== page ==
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Impact of Concomitant Pulmonary Disease on Outcomes of Patients Undergoing Transcatheter Aortic Valve Replacement
Kelly Sutter, Rohan Menon, Lisa Walsh, Daniel Choudhary, Wilson Szeto, Saif Anwaruddin, Prashanth Vallabhajosyula, Howard Herrmann, Joseph Bavaria, Nimesh Desai
University of Pennsylvania, Philadelphia, PA, USA.

OBJECTIVE: Transcatheter Aortic Valve Replacmeent (TAVR) is emerging as a viable treatment option for severe aortic stenosis (AS) in patients with significant co-morbidities. The purpose of this study is to determine the outcomes of patients with AS and COPD.
METHODS: Between November 2007 and June 2012, 266 patients underwent TAVR. All patients received a preoperative echocardiogram, heart catheterization, PFTs, and a 6-minute walk test. 205 patients had no significant COPD (STS definition: non or mild pulmonary disease) and 61 patients had significant COPD (STS definition: moderate to severe pulmonary disease).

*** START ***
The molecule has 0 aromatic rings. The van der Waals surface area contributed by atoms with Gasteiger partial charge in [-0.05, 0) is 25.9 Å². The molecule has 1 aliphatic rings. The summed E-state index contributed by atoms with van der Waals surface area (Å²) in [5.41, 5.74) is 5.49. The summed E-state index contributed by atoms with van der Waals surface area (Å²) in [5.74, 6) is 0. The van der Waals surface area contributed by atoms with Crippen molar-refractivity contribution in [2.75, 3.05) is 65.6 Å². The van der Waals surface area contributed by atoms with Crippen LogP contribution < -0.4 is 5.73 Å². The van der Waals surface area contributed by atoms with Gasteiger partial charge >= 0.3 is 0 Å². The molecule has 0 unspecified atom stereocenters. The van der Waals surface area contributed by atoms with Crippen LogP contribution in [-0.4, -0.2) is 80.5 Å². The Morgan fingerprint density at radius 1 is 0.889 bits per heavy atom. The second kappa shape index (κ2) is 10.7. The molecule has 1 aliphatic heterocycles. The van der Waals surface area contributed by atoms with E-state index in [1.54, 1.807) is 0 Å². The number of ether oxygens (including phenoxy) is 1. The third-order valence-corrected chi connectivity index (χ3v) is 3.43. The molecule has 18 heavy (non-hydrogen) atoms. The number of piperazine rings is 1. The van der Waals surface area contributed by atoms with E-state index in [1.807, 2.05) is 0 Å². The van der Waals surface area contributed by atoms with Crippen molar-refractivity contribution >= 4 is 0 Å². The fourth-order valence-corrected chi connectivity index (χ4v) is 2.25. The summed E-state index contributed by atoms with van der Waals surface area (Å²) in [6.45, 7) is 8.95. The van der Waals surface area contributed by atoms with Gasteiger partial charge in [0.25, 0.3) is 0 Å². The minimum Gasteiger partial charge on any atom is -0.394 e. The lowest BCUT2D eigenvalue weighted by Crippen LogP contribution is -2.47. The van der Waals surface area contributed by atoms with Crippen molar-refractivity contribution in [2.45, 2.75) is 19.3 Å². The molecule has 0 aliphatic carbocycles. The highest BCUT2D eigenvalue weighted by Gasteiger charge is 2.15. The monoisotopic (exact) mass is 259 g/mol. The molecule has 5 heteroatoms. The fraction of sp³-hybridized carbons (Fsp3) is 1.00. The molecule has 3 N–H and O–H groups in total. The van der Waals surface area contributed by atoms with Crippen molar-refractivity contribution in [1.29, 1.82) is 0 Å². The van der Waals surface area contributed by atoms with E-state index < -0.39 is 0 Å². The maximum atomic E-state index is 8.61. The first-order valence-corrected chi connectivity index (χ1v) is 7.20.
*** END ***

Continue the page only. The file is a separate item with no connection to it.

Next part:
RESULTS: 1-year data revealed 80% and 92% survival rates (p=0.28) of patients without significant COPD and those with significant COPD respectively. 1-year data also indicated that 9% of patients without COPD and 15% of patients with significant COPD were classified as NYHA III/IV (p=0.27). From baseline to 1-year, patients without significant COPD showed improvements on their 6-minute walk tests by 72.28 meters (54%), while patients with significant COPD showed improvements by 50.50 meters (42%)(p=0.045). 1-year echocardiograms display improvements in both groups: ejection fraction (%) from 57.5 to 61.2 and from 57.1 to 61.7 (p=0.37); mean gradients (mmHg) from 48.1 to 10.8 and 48.0 to 13.1 (p=0.27); and peak gradients (mmHg) from 79.8 to 21.1 and 82.2 to 25.6 (p=0.58), for patients without significant COPD and patients with significant COPD respectively.
CONCLUSIONS: Early clinical and echocardiographic results demonstrate TAVR as a viable option for high-risk patients with severe aortic stenosis and COPD.

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